Frederick P. Alpern: How come there is so little coverage for judgeships?
Nitkin: Circuit court judges appear on the ballot in Maryland, as do appellate judges up for retention votes. Judicial campaigns are by definition different than those for other races. The races are non-partisan and tend
to be much more low-key, as judges appear to be uncertain just how much
political activity they should undertake at the risk of appearing overly
partisan or tempermental. Those most interested in the races appear to be
lawyers, who appear before the judges and who are usually contributors to their
James Williams, Columbia: What did you make of [Lt. Gov.] Michael Steele's move to publicly publish his responses to the Sun survey as opposed to sending the
responses back to The Sun?
What was the point of The Sun even sending this survey to Steele in
the first place? Does anyone seriously believe The Sun would even give a
fleeting thought to endorsing Steele in November? Hasn't The Sun
[endorsement] editorial in the U.S. Senate race already been written, and it is just waiting
for the Democratic name to fill in the blank space?
Nitkin: The news side for The Sun (for which I work) and the editorial
board are completely separate entities, and I only have second-hand
knowledge of how the editorial endorsement process works. I know that the
board sends questionnaires to all candidates for state and local office in
our circulation area, and in some races invites candidates in for
interviews. The Sun will be endorsing in both the primaries and the general
election. The questionnaire sent to Steele was part of the primary
endorsement process. Knowing what I know of the endorsement process and the
editorial writers, I believe the process will be thorough and deliberative,
and that no one's mind is made up in advance. Just like campaigns matter to
voters, informing them of candidates' views and positions, the editorial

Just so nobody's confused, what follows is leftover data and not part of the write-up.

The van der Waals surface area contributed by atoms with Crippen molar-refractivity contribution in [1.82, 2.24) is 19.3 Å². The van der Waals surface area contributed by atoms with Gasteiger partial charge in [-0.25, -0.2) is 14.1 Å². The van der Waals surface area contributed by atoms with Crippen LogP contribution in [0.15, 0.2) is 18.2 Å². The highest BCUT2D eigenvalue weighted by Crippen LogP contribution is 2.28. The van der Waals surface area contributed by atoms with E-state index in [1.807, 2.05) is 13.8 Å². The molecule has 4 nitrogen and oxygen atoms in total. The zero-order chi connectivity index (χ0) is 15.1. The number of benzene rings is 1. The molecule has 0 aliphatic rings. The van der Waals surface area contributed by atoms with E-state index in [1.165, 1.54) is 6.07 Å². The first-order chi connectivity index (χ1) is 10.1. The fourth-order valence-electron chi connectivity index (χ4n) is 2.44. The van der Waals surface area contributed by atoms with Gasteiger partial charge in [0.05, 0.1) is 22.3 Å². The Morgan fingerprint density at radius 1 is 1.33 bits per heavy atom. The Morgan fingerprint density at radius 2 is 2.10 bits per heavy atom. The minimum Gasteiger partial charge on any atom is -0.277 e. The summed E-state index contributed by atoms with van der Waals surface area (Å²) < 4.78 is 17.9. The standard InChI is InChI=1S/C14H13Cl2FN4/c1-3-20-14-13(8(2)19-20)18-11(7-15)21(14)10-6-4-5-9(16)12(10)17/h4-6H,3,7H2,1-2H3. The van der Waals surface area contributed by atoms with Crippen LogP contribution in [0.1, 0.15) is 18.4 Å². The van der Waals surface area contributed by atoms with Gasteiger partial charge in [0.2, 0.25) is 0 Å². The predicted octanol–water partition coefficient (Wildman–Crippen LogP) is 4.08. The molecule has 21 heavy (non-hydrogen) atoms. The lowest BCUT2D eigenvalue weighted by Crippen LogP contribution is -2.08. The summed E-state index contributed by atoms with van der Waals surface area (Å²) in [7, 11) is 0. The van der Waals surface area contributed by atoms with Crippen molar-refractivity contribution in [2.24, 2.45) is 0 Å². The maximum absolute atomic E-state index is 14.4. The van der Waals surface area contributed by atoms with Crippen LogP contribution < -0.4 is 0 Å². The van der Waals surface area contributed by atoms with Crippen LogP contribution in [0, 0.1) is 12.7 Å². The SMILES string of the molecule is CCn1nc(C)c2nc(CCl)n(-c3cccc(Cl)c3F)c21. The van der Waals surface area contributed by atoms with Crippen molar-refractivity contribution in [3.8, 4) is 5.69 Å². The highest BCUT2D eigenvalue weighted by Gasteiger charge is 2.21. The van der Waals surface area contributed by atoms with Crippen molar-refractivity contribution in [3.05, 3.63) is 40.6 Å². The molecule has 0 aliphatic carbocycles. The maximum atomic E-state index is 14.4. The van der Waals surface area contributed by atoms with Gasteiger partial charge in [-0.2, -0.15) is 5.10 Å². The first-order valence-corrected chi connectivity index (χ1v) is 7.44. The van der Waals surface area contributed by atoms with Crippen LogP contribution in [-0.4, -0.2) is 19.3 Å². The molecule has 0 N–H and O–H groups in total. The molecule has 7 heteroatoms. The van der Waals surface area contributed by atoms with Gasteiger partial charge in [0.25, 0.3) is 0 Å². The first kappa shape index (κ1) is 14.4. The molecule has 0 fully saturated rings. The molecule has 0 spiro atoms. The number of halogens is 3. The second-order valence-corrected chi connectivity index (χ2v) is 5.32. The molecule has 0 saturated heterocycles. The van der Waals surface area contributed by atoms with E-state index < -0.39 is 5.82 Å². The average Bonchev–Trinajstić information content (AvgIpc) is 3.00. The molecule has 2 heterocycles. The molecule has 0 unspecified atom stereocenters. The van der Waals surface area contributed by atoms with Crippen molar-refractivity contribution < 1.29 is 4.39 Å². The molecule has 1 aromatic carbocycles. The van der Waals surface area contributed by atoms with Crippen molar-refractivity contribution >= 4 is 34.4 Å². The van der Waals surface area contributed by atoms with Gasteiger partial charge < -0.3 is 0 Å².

endorsement process matters to editorial writers and the editorial board.
Mike Friedman, Baltimore: On July 30, The Sun ran an article entitled "Della pushes
unity in the 46th". It struck me that Della seemed to care less about
unity and more about stifling new ideas and challengers. Perhaps the
reason the Democrats lost the last election for governor is because the
establishment cares more about keeping their jobs than leading Maryland
into the future.
Don't you think competition in the primaries will result in stronger
candidates that have a better chance of winning the general election? And
at the very least, adding a little youth and vigor to the party couldn't
Nitkin: I won't argue with either of your points: primaries help
candidates hone their views and withstand questions and criticisms, and new
blood in the political process should be encouraged.
Shawn Knowles, Baltimore: With such a crowded Senate race in the 40th [District], is there any
candidate that stands out from the pack?
Nitkin: In District 40 in Baltimore City, incumbent Democratic Sen.
Ralph M. Hughes is retiring, and six Democratic candidates are running in the
primary to replace him. One Republican, Stephen George, has also filed,
and is thus the presumptive GOP nominee.
There are several interesting features about the race. In Maryland,
there are three delegates in the same district as every state senator. In
the 40th District, two incumbent delegates have chosen not to run for
re-election and instead seek Hughes' seat. They are Democrats Salima Siler
Marriott, the head of the city House delegation; and Catherine Pugh, a
former city councilwoman appointed to the delegate seat after the death of
Tony Fulton. Both are proven vote-getters, and visible in the community.
Former city council president and mayoral candidate Lawrence Bell is
also running, attempting a political comeback. The other candidates are
city councilwoman Belinda K. Conaway, Tara Andrews and Timothy Mercer.
With so many candidates, I don't feel comfortable saying that there
is one candidate that stands out.
Anne Welsh, Sudlersville: Is it true that at a recent event in front of hundreds of
people Republican Congressman Wayne Gilchrest gave an endorsement to Queen
Anne's County Commissioner Gene M. Ransom III, a Democrat?
Nitkin: According to a Gilchrest spokeswoman, the congressman spoke favorably
about Ransom at a recent fundraising event for another Queen Anne's County
Commissioner, Michael S. Koval, a Republican. Gilchrest endorsed Koval, but not
Ransom, the spokeswoman said.
Jamie Kelley, Baltimore: Sheila Dixon!?!?! What is going on with the
ethics probe? Why does the media ignore this very, very important piece of news
and make it a non-story?
Nitkin: The state prosecutor's office is investigating city business contracts that involve Utech, a company that employed Dixon's sister. The Sun is monitoring developments. We have reported extensively on Utech and the work it recieved from the city.